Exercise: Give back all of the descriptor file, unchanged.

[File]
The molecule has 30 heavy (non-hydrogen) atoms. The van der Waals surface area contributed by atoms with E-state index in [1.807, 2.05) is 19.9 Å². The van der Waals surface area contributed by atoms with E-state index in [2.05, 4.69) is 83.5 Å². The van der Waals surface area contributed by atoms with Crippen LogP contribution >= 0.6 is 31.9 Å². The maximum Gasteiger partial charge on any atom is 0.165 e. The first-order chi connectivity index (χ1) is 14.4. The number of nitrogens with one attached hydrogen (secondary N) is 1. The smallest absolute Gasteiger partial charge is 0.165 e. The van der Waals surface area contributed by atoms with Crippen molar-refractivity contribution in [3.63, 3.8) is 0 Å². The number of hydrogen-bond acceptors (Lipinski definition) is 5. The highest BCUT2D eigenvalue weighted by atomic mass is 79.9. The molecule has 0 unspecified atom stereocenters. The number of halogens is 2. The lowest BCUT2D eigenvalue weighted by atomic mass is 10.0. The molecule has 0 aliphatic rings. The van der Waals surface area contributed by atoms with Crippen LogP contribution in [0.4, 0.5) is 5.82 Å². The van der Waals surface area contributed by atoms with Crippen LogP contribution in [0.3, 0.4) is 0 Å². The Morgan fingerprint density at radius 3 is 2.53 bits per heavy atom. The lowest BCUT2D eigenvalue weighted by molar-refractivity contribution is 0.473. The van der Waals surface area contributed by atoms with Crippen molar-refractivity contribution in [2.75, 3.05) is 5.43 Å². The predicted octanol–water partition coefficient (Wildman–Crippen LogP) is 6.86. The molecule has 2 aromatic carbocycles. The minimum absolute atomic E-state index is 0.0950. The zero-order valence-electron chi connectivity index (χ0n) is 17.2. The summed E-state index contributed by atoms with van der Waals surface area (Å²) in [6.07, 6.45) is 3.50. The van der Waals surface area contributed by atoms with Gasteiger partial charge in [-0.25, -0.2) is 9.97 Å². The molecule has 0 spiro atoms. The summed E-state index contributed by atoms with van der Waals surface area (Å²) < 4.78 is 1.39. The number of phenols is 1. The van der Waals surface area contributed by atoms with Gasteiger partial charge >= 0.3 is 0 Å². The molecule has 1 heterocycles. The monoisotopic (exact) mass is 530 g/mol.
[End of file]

The molecule has 30 heavy (non-hydrogen) atoms. The van der Waals surface area contributed by atoms with E-state index in [1.807, 2.05) is 19.9 Å². The van der Waals surface area contributed by atoms with E-state index in [2.05, 4.69) is 83.5 Å². The van der Waals surface area contributed by atoms with Crippen LogP contribution >= 0.6 is 31.9 Å². The maximum Gasteiger partial charge on any atom is 0.165 e. The first-order chi connectivity index (χ1) is 14.4. The number of nitrogens with one attached hydrogen (secondary N) is 1. The smallest absolute Gasteiger partial charge is 0.165 e. The van der Waals surface area contributed by atoms with Crippen molar-refractivity contribution in [3.63, 3.8) is 0 Å². The number of hydrogen-bond acceptors (Lipinski definition) is 5. The highest BCUT2D eigenvalue weighted by atomic mass is 79.9. The molecule has 0 unspecified atom stereocenters. The number of halogens is 2. The lowest BCUT2D eigenvalue weighted by atomic mass is 10.0. The molecule has 0 aliphatic rings. The van der Waals surface area contributed by atoms with Crippen LogP contribution in [0.4, 0.5) is 5.82 Å². The van der Waals surface area contributed by atoms with Crippen LogP contribution in [0.3, 0.4) is 0 Å². The Morgan fingerprint density at radius 3 is 2.53 bits per heavy atom. The lowest BCUT2D eigenvalue weighted by molar-refractivity contribution is 0.473. The van der Waals surface area contributed by atoms with Crippen molar-refractivity contribution in [2.75, 3.05) is 5.43 Å². The predicted octanol–water partition coefficient (Wildman–Crippen LogP) is 6.86. The molecule has 2 aromatic carbocycles. The minimum absolute atomic E-state index is 0.0950. The zero-order valence-electron chi connectivity index (χ0n) is 17.2. The summed E-state index contributed by atoms with van der Waals surface area (Å²) in [6.07, 6.45) is 3.50. The van der Waals surface area contributed by atoms with Gasteiger partial charge in [-0.25, -0.2) is 9.97 Å². The molecule has 0 spiro atoms. The summed E-state index contributed by atoms with van der Waals surface area (Å²) < 4.78 is 1.39. The number of phenols is 1. The van der Waals surface area contributed by atoms with Gasteiger partial charge >= 0.3 is 0 Å². The molecule has 1 heterocycles. The monoisotopic (exact) mass is 530 g/mol.